Livestock markets and ag auction sales still crucial, continue with modifications
With calving season upon us, many ranchers need to move and sell other cattle due to limited feed supplies and to make room for new calves. Others are planning auction sales for land or equipment due to financial situations or leaving the business.
“Agriculture doesn’t stop; the process of producing food and feed is a year-round job,” Agriculture commissioner Doug Goehring said. “Agriculture provides critical and essential functions for all Americans. We recognize this and understand that livestock markets and ag auction sales still need to happen. There are currently over 100 ag auction sales scheduled for the next two months. We understand the need but ask that certain precautions are taken to mitigate the risk.”
The CDC recommends considering a number of factors when determining whether to postpone or cancel a mass gathering, including:
The overall number of attendees
The number of people attending who are at a greater risk of more serious illness
The density of attendees within a confined area
The potential economic impact to participants, attendees, staff, and the larger community
The level of transmission in your local community and the level of transmission in the areas from which your attendees will travel
Taking these factors into consideration, livestock auction markets and ag auctions can take certain precautions to limit contact between people. Many auction companies and livestock markets are limiting attendance to only bidders and buyers. Where possible, they will offer online bidding and viewing of the sale. People are encouraged to limit contact and maintain distance between those attending auctions.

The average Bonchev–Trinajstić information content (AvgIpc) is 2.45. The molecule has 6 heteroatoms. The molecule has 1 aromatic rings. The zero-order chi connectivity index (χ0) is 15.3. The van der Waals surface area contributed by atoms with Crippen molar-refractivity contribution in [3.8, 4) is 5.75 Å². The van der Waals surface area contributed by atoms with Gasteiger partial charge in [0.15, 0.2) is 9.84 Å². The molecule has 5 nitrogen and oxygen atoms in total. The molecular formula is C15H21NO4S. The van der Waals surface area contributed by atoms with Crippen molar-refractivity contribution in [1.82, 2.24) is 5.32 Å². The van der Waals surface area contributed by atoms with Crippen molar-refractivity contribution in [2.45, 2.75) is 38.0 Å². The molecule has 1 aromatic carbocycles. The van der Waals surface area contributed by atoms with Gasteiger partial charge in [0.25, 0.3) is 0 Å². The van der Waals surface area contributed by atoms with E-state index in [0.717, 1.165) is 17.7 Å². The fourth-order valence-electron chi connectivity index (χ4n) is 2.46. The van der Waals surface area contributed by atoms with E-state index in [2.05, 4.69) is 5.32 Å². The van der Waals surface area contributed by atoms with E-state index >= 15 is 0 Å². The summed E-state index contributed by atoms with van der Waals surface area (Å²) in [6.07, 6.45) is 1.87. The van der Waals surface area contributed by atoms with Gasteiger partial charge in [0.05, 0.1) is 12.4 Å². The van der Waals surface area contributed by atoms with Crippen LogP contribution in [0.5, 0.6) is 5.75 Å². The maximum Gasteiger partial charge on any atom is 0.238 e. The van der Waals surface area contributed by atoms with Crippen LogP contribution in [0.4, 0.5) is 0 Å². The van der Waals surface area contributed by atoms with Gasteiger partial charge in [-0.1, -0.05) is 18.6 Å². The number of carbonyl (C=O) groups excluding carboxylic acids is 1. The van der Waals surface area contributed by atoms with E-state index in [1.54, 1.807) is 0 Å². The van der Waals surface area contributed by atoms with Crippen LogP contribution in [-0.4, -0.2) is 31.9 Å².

“A positive is that most ag auction sales happen outside, and many livestock auction markets offer an option to view the sale remotely. With a few adjustments, auctions can continue with the essential role they play in agriculture,” Goehring said. “We strongly urge those not feeling well, non-essential and at-risk people to avoid auctions. If your attendance is essential, respect social distancing and practice good hygiene.”
Some of the actions recommended to slow the spread of COVID-19 include:
Stay home if you feel sick.
Practice good hygiene: wash your hands, avoid touching your face and cover coughs and sneezes with a tissue or the inside of your elbow.
If someone in the household has tested positive for coronavirus, keep the entire household at home.
Older individuals and those with underlying health conditions should stay away from other people.
Avoid discretionary travel, shopping trips and social visits.
–North Dakota Department of Agriculture
Start a dialogue, stay on topic and be civil.
If you don't follow the rules, your comment may be deleted.
User Legend: Moderator Trusted User
At first glance, 2022 cattle prices are higher than 2021. At $140, slaughter steer prices are 17.5% above 2021 prices, but even with higher prices, farmers and ranchers will travel a rocky road to profitability,…